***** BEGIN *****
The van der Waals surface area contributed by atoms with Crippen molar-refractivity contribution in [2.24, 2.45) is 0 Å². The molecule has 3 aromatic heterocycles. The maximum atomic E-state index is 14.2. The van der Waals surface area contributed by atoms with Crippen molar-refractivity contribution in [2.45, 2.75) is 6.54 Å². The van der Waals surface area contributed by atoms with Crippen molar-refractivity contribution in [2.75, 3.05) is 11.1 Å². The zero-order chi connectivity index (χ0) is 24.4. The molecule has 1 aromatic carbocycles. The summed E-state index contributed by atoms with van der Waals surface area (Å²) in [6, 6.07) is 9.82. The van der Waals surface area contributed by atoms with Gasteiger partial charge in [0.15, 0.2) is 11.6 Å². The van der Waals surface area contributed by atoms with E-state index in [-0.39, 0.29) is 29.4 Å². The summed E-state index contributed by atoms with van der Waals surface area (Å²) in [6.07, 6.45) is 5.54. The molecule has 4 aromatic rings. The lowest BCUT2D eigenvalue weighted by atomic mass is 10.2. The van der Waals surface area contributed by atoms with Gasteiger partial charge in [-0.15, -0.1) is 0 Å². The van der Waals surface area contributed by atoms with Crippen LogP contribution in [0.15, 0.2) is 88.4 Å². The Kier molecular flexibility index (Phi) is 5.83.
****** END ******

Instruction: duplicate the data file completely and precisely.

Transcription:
The van der Waals surface area contributed by atoms with Crippen molar-refractivity contribution in [2.24, 2.45) is 0 Å². The molecule has 3 aromatic heterocycles. The maximum atomic E-state index is 14.2. The van der Waals surface area contributed by atoms with Crippen molar-refractivity contribution in [2.45, 2.75) is 6.54 Å². The van der Waals surface area contributed by atoms with Crippen molar-refractivity contribution in [2.75, 3.05) is 11.1 Å². The zero-order chi connectivity index (χ0) is 24.4. The molecule has 1 aromatic carbocycles. The summed E-state index contributed by atoms with van der Waals surface area (Å²) in [6, 6.07) is 9.82. The van der Waals surface area contributed by atoms with Gasteiger partial charge in [0.15, 0.2) is 11.6 Å². The van der Waals surface area contributed by atoms with E-state index in [-0.39, 0.29) is 29.4 Å². The summed E-state index contributed by atoms with van der Waals surface area (Å²) in [6.07, 6.45) is 5.54. The molecule has 4 aromatic rings. The lowest BCUT2D eigenvalue weighted by atomic mass is 10.2. The van der Waals surface area contributed by atoms with Gasteiger partial charge in [-0.15, -0.1) is 0 Å². The van der Waals surface area contributed by atoms with Crippen LogP contribution in [0.15, 0.2) is 88.4 Å². The Kier molecular flexibility index (Phi) is 5.83.